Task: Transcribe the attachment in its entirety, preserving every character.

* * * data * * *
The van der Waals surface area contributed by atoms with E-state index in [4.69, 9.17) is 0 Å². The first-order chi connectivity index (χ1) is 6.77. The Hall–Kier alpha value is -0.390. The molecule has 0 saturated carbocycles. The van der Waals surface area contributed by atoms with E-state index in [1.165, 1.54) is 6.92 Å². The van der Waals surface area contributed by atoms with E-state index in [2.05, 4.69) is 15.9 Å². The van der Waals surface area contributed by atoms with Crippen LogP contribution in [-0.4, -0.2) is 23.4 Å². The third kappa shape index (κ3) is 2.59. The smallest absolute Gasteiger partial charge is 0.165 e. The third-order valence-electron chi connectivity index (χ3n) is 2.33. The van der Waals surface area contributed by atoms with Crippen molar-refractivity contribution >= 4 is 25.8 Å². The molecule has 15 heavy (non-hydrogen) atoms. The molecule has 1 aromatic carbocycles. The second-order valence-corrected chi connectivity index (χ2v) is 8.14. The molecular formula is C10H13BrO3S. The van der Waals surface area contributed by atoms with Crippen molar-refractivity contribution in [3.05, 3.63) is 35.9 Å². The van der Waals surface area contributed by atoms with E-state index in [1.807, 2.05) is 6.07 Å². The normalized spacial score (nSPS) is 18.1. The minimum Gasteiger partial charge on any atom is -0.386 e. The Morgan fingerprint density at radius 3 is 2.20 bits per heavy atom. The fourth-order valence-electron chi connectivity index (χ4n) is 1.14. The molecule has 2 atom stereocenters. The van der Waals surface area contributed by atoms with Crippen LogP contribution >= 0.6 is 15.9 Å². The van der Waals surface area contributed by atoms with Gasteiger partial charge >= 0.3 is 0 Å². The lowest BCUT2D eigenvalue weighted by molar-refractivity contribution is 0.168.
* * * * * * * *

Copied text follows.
The van der Waals surface area contributed by atoms with E-state index in [4.69, 9.17) is 0 Å². The first-order chi connectivity index (χ1) is 6.77. The Hall–Kier alpha value is -0.390. The molecule has 0 saturated carbocycles. The van der Waals surface area contributed by atoms with E-state index in [1.165, 1.54) is 6.92 Å². The van der Waals surface area contributed by atoms with E-state index in [2.05, 4.69) is 15.9 Å². The van der Waals surface area contributed by atoms with Crippen LogP contribution in [-0.4, -0.2) is 23.4 Å². The third kappa shape index (κ3) is 2.59. The smallest absolute Gasteiger partial charge is 0.165 e. The third-order valence-electron chi connectivity index (χ3n) is 2.33. The van der Waals surface area contributed by atoms with Crippen molar-refractivity contribution >= 4 is 25.8 Å². The molecule has 15 heavy (non-hydrogen) atoms. The molecule has 1 aromatic carbocycles. The second-order valence-corrected chi connectivity index (χ2v) is 8.14. The molecular formula is C10H13BrO3S. The van der Waals surface area contributed by atoms with Crippen molar-refractivity contribution in [3.05, 3.63) is 35.9 Å². The van der Waals surface area contributed by atoms with E-state index in [1.807, 2.05) is 6.07 Å². The normalized spacial score (nSPS) is 18.1. The minimum Gasteiger partial charge on any atom is -0.386 e. The Morgan fingerprint density at radius 3 is 2.20 bits per heavy atom. The fourth-order valence-electron chi connectivity index (χ4n) is 1.14. The molecule has 2 atom stereocenters. The van der Waals surface area contributed by atoms with Crippen LogP contribution >= 0.6 is 15.9 Å². The van der Waals surface area contributed by atoms with Gasteiger partial charge >= 0.3 is 0 Å². The lowest BCUT2D eigenvalue weighted by molar-refractivity contribution is 0.168.